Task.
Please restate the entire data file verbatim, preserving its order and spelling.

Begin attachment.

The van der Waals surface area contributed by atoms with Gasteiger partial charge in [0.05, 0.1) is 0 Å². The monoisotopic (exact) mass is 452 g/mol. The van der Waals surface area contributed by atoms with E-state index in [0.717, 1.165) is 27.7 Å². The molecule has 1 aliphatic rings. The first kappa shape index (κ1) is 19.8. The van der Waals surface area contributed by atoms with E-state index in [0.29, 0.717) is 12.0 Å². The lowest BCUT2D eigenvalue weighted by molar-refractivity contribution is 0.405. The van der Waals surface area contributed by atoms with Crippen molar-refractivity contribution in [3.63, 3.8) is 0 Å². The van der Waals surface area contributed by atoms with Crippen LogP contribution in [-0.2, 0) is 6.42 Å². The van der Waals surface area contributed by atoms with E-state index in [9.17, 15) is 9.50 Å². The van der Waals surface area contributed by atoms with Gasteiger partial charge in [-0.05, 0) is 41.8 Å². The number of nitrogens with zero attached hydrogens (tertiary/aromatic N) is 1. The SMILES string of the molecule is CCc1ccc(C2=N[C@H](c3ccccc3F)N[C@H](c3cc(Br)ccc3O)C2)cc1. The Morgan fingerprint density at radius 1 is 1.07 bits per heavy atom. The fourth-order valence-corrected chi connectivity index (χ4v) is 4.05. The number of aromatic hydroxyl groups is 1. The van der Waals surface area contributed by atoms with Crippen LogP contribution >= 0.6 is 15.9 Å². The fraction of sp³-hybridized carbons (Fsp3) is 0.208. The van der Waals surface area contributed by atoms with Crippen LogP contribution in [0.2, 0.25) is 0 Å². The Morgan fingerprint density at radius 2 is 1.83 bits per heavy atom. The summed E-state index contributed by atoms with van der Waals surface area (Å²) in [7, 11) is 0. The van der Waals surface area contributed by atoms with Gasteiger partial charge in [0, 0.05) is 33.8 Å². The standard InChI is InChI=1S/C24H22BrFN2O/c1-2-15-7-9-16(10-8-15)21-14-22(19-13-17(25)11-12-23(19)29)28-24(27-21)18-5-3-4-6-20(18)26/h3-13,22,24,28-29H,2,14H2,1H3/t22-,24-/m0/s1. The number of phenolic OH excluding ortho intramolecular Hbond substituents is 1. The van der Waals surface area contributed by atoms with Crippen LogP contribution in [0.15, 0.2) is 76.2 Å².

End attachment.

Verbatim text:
The van der Waals surface area contributed by atoms with Gasteiger partial charge in [0.05, 0.1) is 0 Å². The monoisotopic (exact) mass is 452 g/mol. The van der Waals surface area contributed by atoms with E-state index in [0.717, 1.165) is 27.7 Å². The molecule has 1 aliphatic rings. The first kappa shape index (κ1) is 19.8. The van der Waals surface area contributed by atoms with E-state index in [0.29, 0.717) is 12.0 Å². The lowest BCUT2D eigenvalue weighted by molar-refractivity contribution is 0.405. The van der Waals surface area contributed by atoms with Crippen molar-refractivity contribution in [3.63, 3.8) is 0 Å². The van der Waals surface area contributed by atoms with Crippen LogP contribution in [-0.2, 0) is 6.42 Å². The van der Waals surface area contributed by atoms with E-state index in [9.17, 15) is 9.50 Å². The van der Waals surface area contributed by atoms with Gasteiger partial charge in [-0.05, 0) is 41.8 Å². The number of nitrogens with zero attached hydrogens (tertiary/aromatic N) is 1. The SMILES string of the molecule is CCc1ccc(C2=N[C@H](c3ccccc3F)N[C@H](c3cc(Br)ccc3O)C2)cc1. The Morgan fingerprint density at radius 1 is 1.07 bits per heavy atom. The fourth-order valence-corrected chi connectivity index (χ4v) is 4.05. The number of aromatic hydroxyl groups is 1. The van der Waals surface area contributed by atoms with Crippen LogP contribution >= 0.6 is 15.9 Å². The fraction of sp³-hybridized carbons (Fsp3) is 0.208. The van der Waals surface area contributed by atoms with Crippen LogP contribution in [0.2, 0.25) is 0 Å². The Morgan fingerprint density at radius 2 is 1.83 bits per heavy atom. The summed E-state index contributed by atoms with van der Waals surface area (Å²) in [7, 11) is 0. The van der Waals surface area contributed by atoms with Gasteiger partial charge in [0, 0.05) is 33.8 Å². The standard InChI is InChI=1S/C24H22BrFN2O/c1-2-15-7-9-16(10-8-15)21-14-22(19-13-17(25)11-12-23(19)29)28-24(27-21)18-5-3-4-6-20(18)26/h3-13,22,24,28-29H,2,14H2,1H3/t22-,24-/m0/s1. The number of phenolic OH excluding ortho intramolecular Hbond substituents is 1. The van der Waals surface area contributed by atoms with Crippen LogP contribution in [0.15, 0.2) is 76.2 Å².